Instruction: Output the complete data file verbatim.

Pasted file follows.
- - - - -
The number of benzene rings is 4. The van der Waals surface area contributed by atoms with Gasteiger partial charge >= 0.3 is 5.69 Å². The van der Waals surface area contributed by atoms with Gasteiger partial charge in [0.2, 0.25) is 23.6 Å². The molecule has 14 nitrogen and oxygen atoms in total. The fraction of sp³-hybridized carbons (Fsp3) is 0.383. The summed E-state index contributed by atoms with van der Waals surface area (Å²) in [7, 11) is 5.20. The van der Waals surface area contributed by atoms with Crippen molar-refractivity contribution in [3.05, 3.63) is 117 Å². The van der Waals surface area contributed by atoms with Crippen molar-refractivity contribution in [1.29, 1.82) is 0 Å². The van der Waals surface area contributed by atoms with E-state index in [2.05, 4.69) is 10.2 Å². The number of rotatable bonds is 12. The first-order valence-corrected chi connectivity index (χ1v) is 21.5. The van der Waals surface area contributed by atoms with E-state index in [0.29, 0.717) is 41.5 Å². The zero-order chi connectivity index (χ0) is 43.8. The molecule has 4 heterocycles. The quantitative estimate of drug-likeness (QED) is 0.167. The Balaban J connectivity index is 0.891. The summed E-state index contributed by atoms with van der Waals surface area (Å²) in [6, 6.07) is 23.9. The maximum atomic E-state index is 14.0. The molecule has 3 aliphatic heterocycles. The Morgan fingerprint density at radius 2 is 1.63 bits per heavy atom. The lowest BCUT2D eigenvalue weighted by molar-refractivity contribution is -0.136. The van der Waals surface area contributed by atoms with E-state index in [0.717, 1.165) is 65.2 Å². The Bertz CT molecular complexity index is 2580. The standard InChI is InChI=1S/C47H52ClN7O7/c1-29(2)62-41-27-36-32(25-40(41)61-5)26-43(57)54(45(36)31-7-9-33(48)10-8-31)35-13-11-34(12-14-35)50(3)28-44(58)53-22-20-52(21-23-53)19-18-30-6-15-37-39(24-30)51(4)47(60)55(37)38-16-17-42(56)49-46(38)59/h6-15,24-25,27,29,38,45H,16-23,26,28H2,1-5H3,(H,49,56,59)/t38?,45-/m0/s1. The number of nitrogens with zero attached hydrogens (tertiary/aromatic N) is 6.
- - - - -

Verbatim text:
The number of benzene rings is 4. The van der Waals surface area contributed by atoms with Gasteiger partial charge >= 0.3 is 5.69 Å². The van der Waals surface area contributed by atoms with Gasteiger partial charge in [0.2, 0.25) is 23.6 Å². The molecule has 14 nitrogen and oxygen atoms in total. The fraction of sp³-hybridized carbons (Fsp3) is 0.383. The summed E-state index contributed by atoms with van der Waals surface area (Å²) in [7, 11) is 5.20. The van der Waals surface area contributed by atoms with Crippen molar-refractivity contribution in [3.05, 3.63) is 117 Å². The van der Waals surface area contributed by atoms with Crippen molar-refractivity contribution in [1.29, 1.82) is 0 Å². The van der Waals surface area contributed by atoms with E-state index in [2.05, 4.69) is 10.2 Å². The number of rotatable bonds is 12. The first-order valence-corrected chi connectivity index (χ1v) is 21.5. The van der Waals surface area contributed by atoms with E-state index in [0.29, 0.717) is 41.5 Å². The zero-order chi connectivity index (χ0) is 43.8. The molecule has 4 heterocycles. The quantitative estimate of drug-likeness (QED) is 0.167. The Balaban J connectivity index is 0.891. The summed E-state index contributed by atoms with van der Waals surface area (Å²) in [6, 6.07) is 23.9. The maximum atomic E-state index is 14.0. The molecule has 3 aliphatic heterocycles. The Morgan fingerprint density at radius 2 is 1.63 bits per heavy atom. The lowest BCUT2D eigenvalue weighted by molar-refractivity contribution is -0.136. The van der Waals surface area contributed by atoms with E-state index in [0.717, 1.165) is 65.2 Å². The Bertz CT molecular complexity index is 2580. The standard InChI is InChI=1S/C47H52ClN7O7/c1-29(2)62-41-27-36-32(25-40(41)61-5)26-43(57)54(45(36)31-7-9-33(48)10-8-31)35-13-11-34(12-14-35)50(3)28-44(58)53-22-20-52(21-23-53)19-18-30-6-15-37-39(24-30)51(4)47(60)55(37)38-16-17-42(56)49-46(38)59/h6-15,24-25,27,29,38,45H,16-23,26,28H2,1-5H3,(H,49,56,59)/t38?,45-/m0/s1. The number of nitrogens with zero attached hydrogens (tertiary/aromatic N) is 6.